Successful treatment of the underlying condition causing hypopituitarism may lead to a complete or partial recovery of your body's normal production of pituitary hormones. Treatment with the appropriate hormones is often the first line of treatment. These drugs are considered as "replacement," rather than treatment, because the dosages are set to match the amounts that your body would normally manufacture if it didn't have a pituitary problem. Treatment may be lifelong.
Treatment for pituitary tumors may involve surgery to remove the growth. In some instances, doctors also recommend radiation treatment.
Hormone replacement medications may include:
- Corticosteroids. These drugs, such as hydrocortisone or prednisone, replace the adrenal hormones that aren't being produced because of an adrenocorticotropic hormone (ACTH) deficiency. You take them by mouth.
- Levothyroxine (Levoxyl, Synthroid, others). This medication replaces deficient thyroid hormone levels caused by low or deficient TSH production.
- Sex hormones. These include testosterone in men and estrogen or a combination of estrogen and progesterone in women. Testosterone is administered through the skin with either a patch or a gel or by injection. Female hormone replacement can be administered with pills, gels or patches.
- Growth hormone. Also called somatropin, growth hormone is taken through an injection beneath your skin. It promotes growth, thus producing more normal height in children. Adults with a growth hormone deficiency also may benefit from growth hormone replacement, but they won't grow taller.
If you've become infertile, LH and FSH( gonadotropins) can be administered by injection to stimulate ovulation in women and sperm production in men.
Monitoring and adjusting
A doctor who specializes in endocrine disorders (endocrinologist) may monitor the levels of these hormones in your blood to ensure you're getting adequate — but not excessive — amounts.
Your doctor will advise you to adjust your dosage of corticosteroids if you become seriously ill or experience major physical stress. During these times, your body would ordinarily produce extra cortisol hormone. The same kind of fine-tuning of dosage may be necessary when you have the flu, experience diarrhea or vomiting, or have surgery or dental procedures. Adjustments in dosage may also be necessary during pregnancy or with marked changes in weight. You may need periodic CT or MRI scans as well to monitor a pituitary tumor or other diseases causing the hypopituitarism.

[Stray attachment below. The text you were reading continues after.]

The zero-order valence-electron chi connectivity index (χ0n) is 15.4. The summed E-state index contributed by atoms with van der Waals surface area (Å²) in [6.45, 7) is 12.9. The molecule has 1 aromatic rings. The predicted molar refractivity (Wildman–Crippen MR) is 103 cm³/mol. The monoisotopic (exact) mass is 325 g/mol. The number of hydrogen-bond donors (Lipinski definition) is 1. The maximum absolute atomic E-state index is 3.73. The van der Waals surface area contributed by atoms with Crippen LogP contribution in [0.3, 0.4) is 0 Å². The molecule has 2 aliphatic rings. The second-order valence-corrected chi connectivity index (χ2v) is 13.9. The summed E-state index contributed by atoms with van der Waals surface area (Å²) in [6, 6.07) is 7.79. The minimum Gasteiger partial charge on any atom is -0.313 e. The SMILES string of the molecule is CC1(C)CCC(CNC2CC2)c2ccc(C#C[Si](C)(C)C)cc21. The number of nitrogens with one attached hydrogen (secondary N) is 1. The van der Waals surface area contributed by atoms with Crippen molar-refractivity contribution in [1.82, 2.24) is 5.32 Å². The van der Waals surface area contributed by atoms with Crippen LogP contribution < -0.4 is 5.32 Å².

In case of emergency
Wear a medical alert bracelet or pendant, and carry a special card, notifying others — in emergency situations, for example — that you're taking corticosteroids and other medications.
May. 17, 2013
- Generalized hypopituitarism. The Merck Manuals: The Merck Manual for Healthcare Professionals. http://www.merck.com/mmpe/print/sec12/ch151/ch151c.html. Accessed Feb. 22, 2013.
- Longo DL, et al. Harrison's Online. 18th ed. New York, N.Y.: The McGraw-Hill Companies; 2012. http://www.accessmedicine.com/resourceTOC.aspx?resourceID=4. Accessed Feb. 22, 2013.
- Papadakis MA, et al. Current Medical Diagnosis & Treatment 2013. 52nd ed. New York, N.Y.: The McGraw-Hill Companies; 2013. http://www.accessmedicine.com/resourceTOC.aspx?resourceID=1. Accessed Feb. 22, 2013.
- Appelman-Dijkstra NM, et al. Pituitary dysfunction in adult patients after cranial radiotherapy: Systematic review and meta-analysis. Journal of Clinical Endocrinology & Metabolism. 2011;96:2330.
- Toogood AA, et al. Hypopituitarism: Clinical features, diagnosis and management. Endocrinology and Metabolism Clinics of North America. 2008;37:235.